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Elizabeth bought five bags of candy for Halloween. Forty-eight children visited her home and she gave each child three pieces of candy. At the end of the night she still had one bag of candy. How many pieces of candy were in each bag?

I actually know how to solve this pretty easily, but it asks to set up an equation and it also asks what x represents.

The way I did it was just take $48\cdot3=144$ pieces of candy, then I divided it by 4 since she used 4 bags of candy up to get $36$. Again, I am not sure how to set an equation up here. It just seems easier to go about it this way.

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  • $\begingroup$ I don't see anything wrong with your method....it seems optimal. $\endgroup$ – lulu Feb 5 '17 at 17:43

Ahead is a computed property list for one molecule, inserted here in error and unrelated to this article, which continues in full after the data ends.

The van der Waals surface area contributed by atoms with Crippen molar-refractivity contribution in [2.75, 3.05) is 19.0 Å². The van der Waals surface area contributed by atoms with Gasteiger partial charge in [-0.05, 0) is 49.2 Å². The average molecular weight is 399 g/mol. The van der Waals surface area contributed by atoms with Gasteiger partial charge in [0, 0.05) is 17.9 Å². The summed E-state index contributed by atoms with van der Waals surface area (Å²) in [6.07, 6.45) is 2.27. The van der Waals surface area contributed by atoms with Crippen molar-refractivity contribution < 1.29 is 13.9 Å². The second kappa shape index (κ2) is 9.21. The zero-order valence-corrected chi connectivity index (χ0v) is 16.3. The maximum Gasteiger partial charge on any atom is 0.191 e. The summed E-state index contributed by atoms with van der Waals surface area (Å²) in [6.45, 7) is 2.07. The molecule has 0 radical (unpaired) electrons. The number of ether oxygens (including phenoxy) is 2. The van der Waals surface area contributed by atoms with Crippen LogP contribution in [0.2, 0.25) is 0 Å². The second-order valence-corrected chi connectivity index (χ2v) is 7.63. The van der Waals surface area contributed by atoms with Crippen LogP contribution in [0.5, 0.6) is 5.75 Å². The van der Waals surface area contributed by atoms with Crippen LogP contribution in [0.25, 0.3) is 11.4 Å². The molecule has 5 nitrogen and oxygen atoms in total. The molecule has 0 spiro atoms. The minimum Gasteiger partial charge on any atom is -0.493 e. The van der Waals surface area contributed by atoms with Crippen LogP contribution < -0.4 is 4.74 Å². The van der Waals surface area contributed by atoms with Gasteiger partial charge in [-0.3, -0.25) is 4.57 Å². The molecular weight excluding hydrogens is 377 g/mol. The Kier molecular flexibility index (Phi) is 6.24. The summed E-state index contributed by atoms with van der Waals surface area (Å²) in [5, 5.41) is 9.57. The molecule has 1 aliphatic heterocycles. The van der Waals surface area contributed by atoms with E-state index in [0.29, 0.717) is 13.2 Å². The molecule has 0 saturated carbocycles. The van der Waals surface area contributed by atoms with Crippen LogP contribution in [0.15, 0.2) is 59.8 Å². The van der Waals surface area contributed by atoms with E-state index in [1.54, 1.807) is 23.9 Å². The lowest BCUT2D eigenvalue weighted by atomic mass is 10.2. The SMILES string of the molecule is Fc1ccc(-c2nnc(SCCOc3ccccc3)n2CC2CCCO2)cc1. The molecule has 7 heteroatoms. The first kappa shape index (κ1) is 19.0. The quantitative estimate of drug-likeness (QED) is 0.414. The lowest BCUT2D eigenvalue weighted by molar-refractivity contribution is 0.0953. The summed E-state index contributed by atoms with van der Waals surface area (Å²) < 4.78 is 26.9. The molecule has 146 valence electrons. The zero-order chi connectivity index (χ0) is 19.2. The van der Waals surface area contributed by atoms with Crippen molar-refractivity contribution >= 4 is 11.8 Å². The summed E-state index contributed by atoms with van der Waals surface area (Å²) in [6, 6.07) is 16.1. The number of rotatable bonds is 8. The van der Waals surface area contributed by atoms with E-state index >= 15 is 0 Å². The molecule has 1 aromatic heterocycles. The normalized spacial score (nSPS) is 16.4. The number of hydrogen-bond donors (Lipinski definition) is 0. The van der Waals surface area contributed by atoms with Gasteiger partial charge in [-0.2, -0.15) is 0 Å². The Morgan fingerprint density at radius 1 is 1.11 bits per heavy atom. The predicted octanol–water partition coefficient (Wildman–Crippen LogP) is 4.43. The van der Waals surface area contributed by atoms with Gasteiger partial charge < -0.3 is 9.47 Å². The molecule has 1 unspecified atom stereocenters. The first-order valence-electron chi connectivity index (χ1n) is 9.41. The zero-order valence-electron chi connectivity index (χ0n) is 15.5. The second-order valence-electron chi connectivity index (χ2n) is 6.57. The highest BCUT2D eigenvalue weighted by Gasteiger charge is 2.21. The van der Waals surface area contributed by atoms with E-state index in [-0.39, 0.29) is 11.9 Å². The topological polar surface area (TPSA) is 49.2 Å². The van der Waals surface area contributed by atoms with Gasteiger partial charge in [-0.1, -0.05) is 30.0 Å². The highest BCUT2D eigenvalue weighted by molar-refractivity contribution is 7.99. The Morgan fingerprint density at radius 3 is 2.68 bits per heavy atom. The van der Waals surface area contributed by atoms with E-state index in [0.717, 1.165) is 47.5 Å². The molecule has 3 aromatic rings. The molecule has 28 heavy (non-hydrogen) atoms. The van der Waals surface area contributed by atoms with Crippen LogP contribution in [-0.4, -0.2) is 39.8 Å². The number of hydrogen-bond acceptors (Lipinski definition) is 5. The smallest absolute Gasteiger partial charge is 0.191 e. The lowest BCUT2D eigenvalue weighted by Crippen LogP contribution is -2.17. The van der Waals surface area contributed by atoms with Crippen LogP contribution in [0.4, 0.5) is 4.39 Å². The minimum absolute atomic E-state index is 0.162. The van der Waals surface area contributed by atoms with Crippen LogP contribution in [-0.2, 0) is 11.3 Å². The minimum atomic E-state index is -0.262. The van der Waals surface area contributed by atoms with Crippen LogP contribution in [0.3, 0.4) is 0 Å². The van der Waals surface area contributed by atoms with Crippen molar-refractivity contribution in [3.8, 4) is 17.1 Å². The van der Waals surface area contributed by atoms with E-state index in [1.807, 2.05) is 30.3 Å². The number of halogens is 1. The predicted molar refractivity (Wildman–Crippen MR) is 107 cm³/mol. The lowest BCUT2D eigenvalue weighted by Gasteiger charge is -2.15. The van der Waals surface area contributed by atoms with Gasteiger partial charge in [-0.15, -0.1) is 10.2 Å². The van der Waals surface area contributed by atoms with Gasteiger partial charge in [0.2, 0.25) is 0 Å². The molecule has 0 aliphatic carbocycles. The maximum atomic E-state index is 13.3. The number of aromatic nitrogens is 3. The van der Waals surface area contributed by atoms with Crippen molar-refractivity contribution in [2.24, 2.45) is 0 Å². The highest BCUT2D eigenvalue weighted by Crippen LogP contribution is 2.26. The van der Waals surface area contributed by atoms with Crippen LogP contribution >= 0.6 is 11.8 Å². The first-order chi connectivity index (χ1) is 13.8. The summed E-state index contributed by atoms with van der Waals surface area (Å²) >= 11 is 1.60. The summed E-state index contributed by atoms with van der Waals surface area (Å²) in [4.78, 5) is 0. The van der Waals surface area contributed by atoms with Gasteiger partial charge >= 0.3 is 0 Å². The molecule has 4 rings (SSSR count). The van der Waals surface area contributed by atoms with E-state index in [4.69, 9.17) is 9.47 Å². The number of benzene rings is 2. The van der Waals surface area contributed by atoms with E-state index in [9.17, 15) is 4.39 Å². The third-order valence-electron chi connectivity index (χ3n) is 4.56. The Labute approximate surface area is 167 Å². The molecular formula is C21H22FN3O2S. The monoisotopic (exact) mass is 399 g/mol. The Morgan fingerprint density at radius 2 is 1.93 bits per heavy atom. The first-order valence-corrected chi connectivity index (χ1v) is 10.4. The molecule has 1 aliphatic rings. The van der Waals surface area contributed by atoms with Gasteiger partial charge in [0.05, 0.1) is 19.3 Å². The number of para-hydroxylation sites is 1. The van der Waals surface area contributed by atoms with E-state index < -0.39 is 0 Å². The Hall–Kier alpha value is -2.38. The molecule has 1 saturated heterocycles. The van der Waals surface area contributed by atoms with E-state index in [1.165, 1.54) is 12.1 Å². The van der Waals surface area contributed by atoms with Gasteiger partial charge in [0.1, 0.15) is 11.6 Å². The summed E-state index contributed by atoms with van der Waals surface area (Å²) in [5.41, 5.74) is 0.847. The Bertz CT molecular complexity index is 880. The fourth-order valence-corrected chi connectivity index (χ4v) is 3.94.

• $\begingroup$ I agree, but the question asks to set up an equation. $\endgroup$ – PiFarmer86 Feb 5 '17 at 17:45
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    $\begingroup$ To translate your method into more symbolic form: let $N$ be the number per bag. Then we get $4N=48\times 3\implies N=12\times 3=36$. $\endgroup$ – lulu Feb 5 '17 at 17:50
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Let $b$ be the number of candies per bag,$$5b-48\cdot3=b.$$

The solution is

$$b=\frac{48\cdot3}4=36.$$

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X = number of candies per bag.

$4(bags)*X(candies/bag) = 48(children) * 3(candies/children) = 144 (candies)$

So X = 36 (candies/bag)

And you can see that all the units work out.

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If you set the number of candies in each bag be $x$, you can represent the initial and final number of candies in terms of $x$, thus writing an equation.

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